The Woolworths and Wesfarmers-owned Coles quasi-duopoly structure is under threat from global discounters Aldi, Lidl and Costco, which each offer consumers significantly lower prices for everyday products.

New competition is driving significant change within the Australian supermarket sector. Woolworths and Coles are ripe for attack given their world-leading profit margins and dominant market share. Over the past decade the two majors have benefited from a lack of competition in the discount end of the groceries market.

Coles’ and Woolworths’ margins grew from 3 to 8 per cent over 15 years as competition diminished and they leaned on suppliers to keep costs down. The companies and their shareholders have had a longer period of profitability, painting an attractive picture for global discount operators with a track record of success and disruption.

If we look at the United Kingdom experience, supermarket chain giant Tesco suffered significantly from the entrance of low-cost competitors. In five years its share price declined by 50 per cent, a large factor being the increase in competition.

German discount supermarket chain Aldi has 9000 stores in 18 countries and its success in rapidly gaining market share in new markets has attracted global attention. The company managed to reap 10 per cent of UK market share over 25 years, driven by its lower prices and basic discounted offering.

In Australia, Aldi has achieved greater impact and faster. It has taken almost 10 per cent market share in 10 years. So while Woolworths and Coles have the benefit of learning from the UK experience, we expect to see the similar dynamics in Australia. Smaller local players will also be hit.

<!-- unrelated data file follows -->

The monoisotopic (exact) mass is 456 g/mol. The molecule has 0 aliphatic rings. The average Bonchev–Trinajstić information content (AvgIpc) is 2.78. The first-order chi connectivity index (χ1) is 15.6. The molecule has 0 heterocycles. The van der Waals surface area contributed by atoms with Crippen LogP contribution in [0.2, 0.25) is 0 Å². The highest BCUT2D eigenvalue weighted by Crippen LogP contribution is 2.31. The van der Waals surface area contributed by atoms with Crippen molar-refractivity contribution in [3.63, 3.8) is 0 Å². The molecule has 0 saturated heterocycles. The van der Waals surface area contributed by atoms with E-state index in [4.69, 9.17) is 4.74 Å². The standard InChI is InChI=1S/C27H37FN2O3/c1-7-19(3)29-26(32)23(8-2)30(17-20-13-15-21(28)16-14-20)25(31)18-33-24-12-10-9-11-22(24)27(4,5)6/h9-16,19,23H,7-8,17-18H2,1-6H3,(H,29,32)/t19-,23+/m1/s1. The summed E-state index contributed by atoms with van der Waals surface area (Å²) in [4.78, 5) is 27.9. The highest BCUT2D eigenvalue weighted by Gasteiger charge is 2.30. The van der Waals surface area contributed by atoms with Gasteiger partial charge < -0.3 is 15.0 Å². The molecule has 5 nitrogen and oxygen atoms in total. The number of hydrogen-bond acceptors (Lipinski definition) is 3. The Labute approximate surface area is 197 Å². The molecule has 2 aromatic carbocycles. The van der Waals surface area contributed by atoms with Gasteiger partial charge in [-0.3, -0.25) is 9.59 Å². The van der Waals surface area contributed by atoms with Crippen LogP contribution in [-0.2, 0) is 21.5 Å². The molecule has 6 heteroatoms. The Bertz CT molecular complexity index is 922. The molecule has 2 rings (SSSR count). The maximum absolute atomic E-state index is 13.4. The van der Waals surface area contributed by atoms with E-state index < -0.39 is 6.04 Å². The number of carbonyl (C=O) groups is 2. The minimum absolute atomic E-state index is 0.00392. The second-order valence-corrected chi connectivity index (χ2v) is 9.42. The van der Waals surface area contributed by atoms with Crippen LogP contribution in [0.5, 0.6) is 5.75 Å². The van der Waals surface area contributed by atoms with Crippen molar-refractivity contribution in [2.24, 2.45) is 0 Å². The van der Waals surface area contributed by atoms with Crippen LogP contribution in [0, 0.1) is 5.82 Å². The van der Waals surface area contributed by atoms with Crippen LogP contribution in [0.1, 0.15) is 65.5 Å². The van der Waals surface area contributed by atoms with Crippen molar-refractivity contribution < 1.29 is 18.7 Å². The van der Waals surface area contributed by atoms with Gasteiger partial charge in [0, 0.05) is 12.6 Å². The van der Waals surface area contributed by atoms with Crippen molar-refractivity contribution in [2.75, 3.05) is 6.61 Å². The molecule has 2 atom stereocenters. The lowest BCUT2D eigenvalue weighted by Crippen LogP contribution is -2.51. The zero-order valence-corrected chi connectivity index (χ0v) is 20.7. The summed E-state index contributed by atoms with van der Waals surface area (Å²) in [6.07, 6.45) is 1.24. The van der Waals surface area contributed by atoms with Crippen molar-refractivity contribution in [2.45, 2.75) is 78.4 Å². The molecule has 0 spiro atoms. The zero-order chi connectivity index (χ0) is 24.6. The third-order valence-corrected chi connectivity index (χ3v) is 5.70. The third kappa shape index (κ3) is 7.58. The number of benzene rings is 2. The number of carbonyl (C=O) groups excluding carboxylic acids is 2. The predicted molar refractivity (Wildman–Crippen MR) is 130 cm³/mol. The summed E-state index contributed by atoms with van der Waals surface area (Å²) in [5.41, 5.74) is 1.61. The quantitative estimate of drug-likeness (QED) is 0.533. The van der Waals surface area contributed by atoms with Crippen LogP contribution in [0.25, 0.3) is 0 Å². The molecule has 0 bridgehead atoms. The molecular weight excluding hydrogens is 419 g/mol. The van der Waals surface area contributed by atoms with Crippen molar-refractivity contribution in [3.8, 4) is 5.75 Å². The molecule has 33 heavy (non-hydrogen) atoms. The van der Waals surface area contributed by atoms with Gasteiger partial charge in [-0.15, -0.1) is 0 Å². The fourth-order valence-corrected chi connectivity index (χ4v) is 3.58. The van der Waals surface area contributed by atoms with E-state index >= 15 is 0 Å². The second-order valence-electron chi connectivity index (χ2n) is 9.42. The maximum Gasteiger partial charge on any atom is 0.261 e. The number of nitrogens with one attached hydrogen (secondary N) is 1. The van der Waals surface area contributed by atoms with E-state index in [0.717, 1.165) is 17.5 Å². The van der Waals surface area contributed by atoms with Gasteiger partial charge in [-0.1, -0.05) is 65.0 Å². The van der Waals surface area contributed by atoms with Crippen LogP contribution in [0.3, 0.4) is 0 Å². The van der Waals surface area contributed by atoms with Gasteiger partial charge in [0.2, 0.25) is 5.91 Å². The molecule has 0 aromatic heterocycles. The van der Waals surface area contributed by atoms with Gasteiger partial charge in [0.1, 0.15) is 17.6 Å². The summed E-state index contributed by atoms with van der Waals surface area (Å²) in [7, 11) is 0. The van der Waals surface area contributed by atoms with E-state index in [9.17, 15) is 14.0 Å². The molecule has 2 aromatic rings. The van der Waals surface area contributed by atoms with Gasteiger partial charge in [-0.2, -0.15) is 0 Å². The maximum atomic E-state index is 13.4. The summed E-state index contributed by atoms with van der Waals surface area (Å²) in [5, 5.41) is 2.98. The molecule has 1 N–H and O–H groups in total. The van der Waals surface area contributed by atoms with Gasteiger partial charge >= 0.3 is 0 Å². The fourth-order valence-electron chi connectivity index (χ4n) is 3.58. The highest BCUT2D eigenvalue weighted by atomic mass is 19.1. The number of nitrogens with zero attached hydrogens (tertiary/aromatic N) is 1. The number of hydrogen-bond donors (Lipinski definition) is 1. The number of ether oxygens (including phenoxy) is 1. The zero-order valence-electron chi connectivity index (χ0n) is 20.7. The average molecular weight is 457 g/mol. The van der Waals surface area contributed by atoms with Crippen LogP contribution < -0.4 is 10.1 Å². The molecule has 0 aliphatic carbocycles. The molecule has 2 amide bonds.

Aldi’s sights are now firmly set on expanding through South Australia and Western Australia to further add to its east coast presence.

Another German discount supermarket chain, Lidl, has also successfully penetrated offshore markets and is earmarked to open its first Australian store in Melbourne this year. American discount giant Costco operates under a highly successful subscription model, with the majority of its profitability coming from its $65 annual membership fee rather than product sales.

While we expect Aldi, Lidl and Costco will reduce Coles’ and Woolworths’ two-thirds market share over the next decade, consumers will be the ultimate winners. Greater competition from the new entrants will increase choice and lead to lower prices. It will also see an expansion of home-brand products on the shelf.

If the UK example is anything to go by, Coles and Woolworths will struggle with lower margins and reduced market share. However, the two majors in Australia have the advantage of learning from the experience and are pre-emptively adapting to the changing industry dynamics.

With its sales figures recently cut, Woolworths is looking to stop the bleeding. At its recent strategy day, management pointed to neutralising Coles while containing Aldi on pricing.

Meanwhile, Coles supermarkets is nearing the completion of the investment turnaround initiative it began over five years ago. This has resulted in better sales results, particularly as a result of its refurbishment program.

Both players are also looking to expand their online presence and enhance customers’ online shopping experience.

Supermarket revenue represents the majority of Woolworth’s earnings, while it only accounts for 40 per cent of Wesfarmers’.

How Coles and Woolworths adjust to the heightened level of competition that is coming in Australia will be a major determinant of their profitability over the next decade.